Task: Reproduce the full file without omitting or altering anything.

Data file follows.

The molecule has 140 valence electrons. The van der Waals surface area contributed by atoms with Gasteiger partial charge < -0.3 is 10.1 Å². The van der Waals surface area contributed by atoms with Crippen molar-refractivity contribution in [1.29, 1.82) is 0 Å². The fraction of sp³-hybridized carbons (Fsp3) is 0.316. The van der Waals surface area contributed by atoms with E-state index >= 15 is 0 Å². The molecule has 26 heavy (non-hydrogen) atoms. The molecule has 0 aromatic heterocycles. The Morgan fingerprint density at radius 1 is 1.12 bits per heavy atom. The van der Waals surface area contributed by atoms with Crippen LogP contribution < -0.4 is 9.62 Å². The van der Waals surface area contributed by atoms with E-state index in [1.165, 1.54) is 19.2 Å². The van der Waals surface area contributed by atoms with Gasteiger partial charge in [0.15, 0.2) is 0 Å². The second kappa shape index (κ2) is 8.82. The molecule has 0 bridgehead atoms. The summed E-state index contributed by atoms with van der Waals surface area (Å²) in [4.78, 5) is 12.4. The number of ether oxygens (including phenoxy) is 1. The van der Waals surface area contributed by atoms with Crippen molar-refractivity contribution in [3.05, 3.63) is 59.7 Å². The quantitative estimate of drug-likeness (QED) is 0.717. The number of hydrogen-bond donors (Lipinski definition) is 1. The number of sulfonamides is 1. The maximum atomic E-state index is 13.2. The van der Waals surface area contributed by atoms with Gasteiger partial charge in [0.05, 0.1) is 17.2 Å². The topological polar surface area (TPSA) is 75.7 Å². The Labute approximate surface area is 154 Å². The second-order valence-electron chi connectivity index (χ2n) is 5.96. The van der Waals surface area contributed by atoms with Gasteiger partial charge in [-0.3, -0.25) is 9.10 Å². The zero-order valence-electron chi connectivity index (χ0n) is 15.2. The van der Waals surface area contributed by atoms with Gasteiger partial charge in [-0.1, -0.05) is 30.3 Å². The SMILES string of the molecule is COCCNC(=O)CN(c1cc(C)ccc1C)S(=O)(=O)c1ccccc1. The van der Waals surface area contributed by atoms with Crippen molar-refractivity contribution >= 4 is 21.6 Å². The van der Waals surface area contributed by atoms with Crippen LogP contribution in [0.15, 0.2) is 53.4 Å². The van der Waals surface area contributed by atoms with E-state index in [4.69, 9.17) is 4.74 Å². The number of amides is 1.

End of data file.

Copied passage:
The molecule has 140 valence electrons. The van der Waals surface area contributed by atoms with Gasteiger partial charge < -0.3 is 10.1 Å². The van der Waals surface area contributed by atoms with Crippen molar-refractivity contribution in [1.29, 1.82) is 0 Å². The fraction of sp³-hybridized carbons (Fsp3) is 0.316. The van der Waals surface area contributed by atoms with E-state index >= 15 is 0 Å². The molecule has 26 heavy (non-hydrogen) atoms. The molecule has 0 aromatic heterocycles. The Morgan fingerprint density at radius 1 is 1.12 bits per heavy atom. The van der Waals surface area contributed by atoms with Crippen LogP contribution < -0.4 is 9.62 Å². The van der Waals surface area contributed by atoms with E-state index in [1.165, 1.54) is 19.2 Å². The van der Waals surface area contributed by atoms with Gasteiger partial charge in [0.15, 0.2) is 0 Å². The second kappa shape index (κ2) is 8.82. The molecule has 0 bridgehead atoms. The summed E-state index contributed by atoms with van der Waals surface area (Å²) in [4.78, 5) is 12.4. The number of ether oxygens (including phenoxy) is 1. The van der Waals surface area contributed by atoms with Crippen molar-refractivity contribution in [3.05, 3.63) is 59.7 Å². The quantitative estimate of drug-likeness (QED) is 0.717. The number of hydrogen-bond donors (Lipinski definition) is 1. The number of sulfonamides is 1. The maximum atomic E-state index is 13.2. The van der Waals surface area contributed by atoms with Gasteiger partial charge in [0.05, 0.1) is 17.2 Å². The topological polar surface area (TPSA) is 75.7 Å². The Labute approximate surface area is 154 Å². The second-order valence-electron chi connectivity index (χ2n) is 5.96. The van der Waals surface area contributed by atoms with Gasteiger partial charge in [-0.3, -0.25) is 9.10 Å². The zero-order valence-electron chi connectivity index (χ0n) is 15.2. The van der Waals surface area contributed by atoms with Gasteiger partial charge in [-0.1, -0.05) is 30.3 Å². The SMILES string of the molecule is COCCNC(=O)CN(c1cc(C)ccc1C)S(=O)(=O)c1ccccc1. The van der Waals surface area contributed by atoms with Crippen molar-refractivity contribution >= 4 is 21.6 Å². The van der Waals surface area contributed by atoms with Crippen LogP contribution in [0.15, 0.2) is 53.4 Å². The van der Waals surface area contributed by atoms with E-state index in [4.69, 9.17) is 4.74 Å². The number of amides is 1.